Mapping the ‘New Woman’ through the eyes of Cinema and Society
By Amarinder Gill
The transformation of Indian women began with the Partition of India. If people were asked during the pre-partition period, ‘Where are all the women?’, the answer was they are home, bearing and rearing the children. Women led cloistered and secluded lives as wives and daughters. Then followed the year 1947 and the Partition of India which happened to register the greatest exodus in history. It witnessed massive transfers of population either sides of the border. The rapes, pillage, and dislocation saw women thrust from the private to the public domain. This large scale displacement forced women, who were earlier considered dull creatures, to be thrust into the outward arena of their existence.
As Nehru’s India tottered on the path towards development, there was stress on education. Girls were sent to school to acquire the 3 Rs and study subjects like home science, music, and fine arts which would make them accomplished housewives. Women of most sections of society remained illiterate. The education came to an end when a suitable match was found. Women were mere puppets who danced first to the tunes of their parental home and then the conjugal home. Options for work were limited as motherhood and being a good wife were the most sought after careers. Jobs for women were limited to the pink collar ones like teaching, receptionists, and telephone operators. If a woman followed medicine, she had to be a ‘lady doctor’. But the best career option was, of course, marriage.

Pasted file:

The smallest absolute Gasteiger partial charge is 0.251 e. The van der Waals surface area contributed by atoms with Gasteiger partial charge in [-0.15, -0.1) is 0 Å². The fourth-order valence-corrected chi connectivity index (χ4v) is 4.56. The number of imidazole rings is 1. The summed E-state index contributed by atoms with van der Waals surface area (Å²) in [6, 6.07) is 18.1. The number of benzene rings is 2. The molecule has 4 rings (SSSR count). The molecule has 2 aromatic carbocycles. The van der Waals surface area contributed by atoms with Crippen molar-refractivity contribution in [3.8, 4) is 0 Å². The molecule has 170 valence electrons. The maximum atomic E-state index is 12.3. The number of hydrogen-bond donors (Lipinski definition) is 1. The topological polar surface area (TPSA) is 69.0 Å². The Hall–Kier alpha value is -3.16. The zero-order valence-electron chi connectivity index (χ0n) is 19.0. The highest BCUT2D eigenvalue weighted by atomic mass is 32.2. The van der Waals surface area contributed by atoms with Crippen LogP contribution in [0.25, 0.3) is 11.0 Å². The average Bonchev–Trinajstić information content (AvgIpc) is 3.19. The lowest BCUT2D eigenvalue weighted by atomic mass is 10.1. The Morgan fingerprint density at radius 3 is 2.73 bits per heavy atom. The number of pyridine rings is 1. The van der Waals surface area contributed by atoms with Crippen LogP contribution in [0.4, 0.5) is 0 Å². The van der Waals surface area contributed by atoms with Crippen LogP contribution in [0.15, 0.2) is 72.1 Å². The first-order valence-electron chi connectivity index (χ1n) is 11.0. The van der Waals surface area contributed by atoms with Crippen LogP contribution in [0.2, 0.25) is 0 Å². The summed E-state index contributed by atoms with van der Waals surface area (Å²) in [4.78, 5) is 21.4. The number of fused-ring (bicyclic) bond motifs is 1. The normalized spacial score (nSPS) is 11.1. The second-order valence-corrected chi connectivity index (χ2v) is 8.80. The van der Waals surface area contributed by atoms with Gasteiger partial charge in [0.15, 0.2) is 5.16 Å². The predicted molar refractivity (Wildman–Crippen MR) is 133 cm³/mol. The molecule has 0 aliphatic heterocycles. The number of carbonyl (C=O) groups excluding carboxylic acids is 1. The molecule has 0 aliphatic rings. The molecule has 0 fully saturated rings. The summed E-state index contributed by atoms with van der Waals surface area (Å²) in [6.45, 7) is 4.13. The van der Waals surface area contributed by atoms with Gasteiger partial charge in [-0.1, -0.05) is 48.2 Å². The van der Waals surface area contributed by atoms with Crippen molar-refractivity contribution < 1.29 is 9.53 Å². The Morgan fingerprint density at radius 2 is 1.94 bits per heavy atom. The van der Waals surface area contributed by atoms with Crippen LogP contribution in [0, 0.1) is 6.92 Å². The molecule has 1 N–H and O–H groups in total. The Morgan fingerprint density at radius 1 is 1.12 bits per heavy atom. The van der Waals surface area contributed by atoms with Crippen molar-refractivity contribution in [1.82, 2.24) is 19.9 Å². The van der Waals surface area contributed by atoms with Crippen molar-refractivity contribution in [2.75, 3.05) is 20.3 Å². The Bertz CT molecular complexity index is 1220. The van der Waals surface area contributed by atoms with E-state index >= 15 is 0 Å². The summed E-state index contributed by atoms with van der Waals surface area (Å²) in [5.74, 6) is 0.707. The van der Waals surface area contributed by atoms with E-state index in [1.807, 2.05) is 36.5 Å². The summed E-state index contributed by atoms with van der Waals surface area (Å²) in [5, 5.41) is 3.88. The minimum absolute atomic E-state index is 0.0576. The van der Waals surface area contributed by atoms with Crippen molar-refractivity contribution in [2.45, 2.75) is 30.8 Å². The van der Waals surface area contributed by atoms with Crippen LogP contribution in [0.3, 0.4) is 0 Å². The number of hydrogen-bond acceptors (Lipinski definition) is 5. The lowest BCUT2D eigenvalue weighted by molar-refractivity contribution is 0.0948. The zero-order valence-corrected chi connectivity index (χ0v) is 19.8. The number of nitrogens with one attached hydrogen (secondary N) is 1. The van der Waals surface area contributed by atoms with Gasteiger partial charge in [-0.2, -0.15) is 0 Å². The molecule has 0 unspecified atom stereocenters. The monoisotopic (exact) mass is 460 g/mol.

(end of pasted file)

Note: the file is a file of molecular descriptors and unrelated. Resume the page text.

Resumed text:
Even the movies of the post-independence era depict women as insecure creatures given to a lot of weeping and histrionics. The slow rise of the new woman seems to be initiated by Mother India (1957), where Nargis is the poor mother raising two sons, while her husband is a helpless weakling who does a quick disappearing act. She is the sacrificing mother who ultimately kills her own son as he tries to abduct the daughter of the moneylender Sukhilala. Nargis goes all out to protect the izzat and virginity of the Lala’s daughter. Nirupa Roy best represented Indian womanhood as the ever-crying and sacrificing mother, while Lalita Pawar reinforced stereotypes as a mother-in-law dreaded by every bride. Even the movies showed mainstream heroines as the ‘adarsh bhartiya naari’. Ghagra and sari-clad actresses like Nanda, Mala Sinha, and Babita, whose careers were limited to dancing and singing around trees, were the ideal women. In Shree 420 (1955), the virtuous Vidya draws a sharp contrast with the ‘mur mur ke na dekh mur mur ke’ swaying Maya. The sari-clad Nargis was the epitome of Indian womanhood, while Nadira with her pencil thin eyebrows was the westernised vamp of low morals. Helen too with her firangi looks was often shown on screen as an adulteress or cabaret dancer. Good Indian girls had to retain their virginity and dancing as a career was not encouraged. Manoj Kumar was the Mr. Bharat, the ‘adarsh bhartiya purush’ who tames a smoking, westernised Saira Bano with his ‘bhartiya samajik’ songs like ‘dulhan chali’ in the movie Poorav aur Paschim (1970).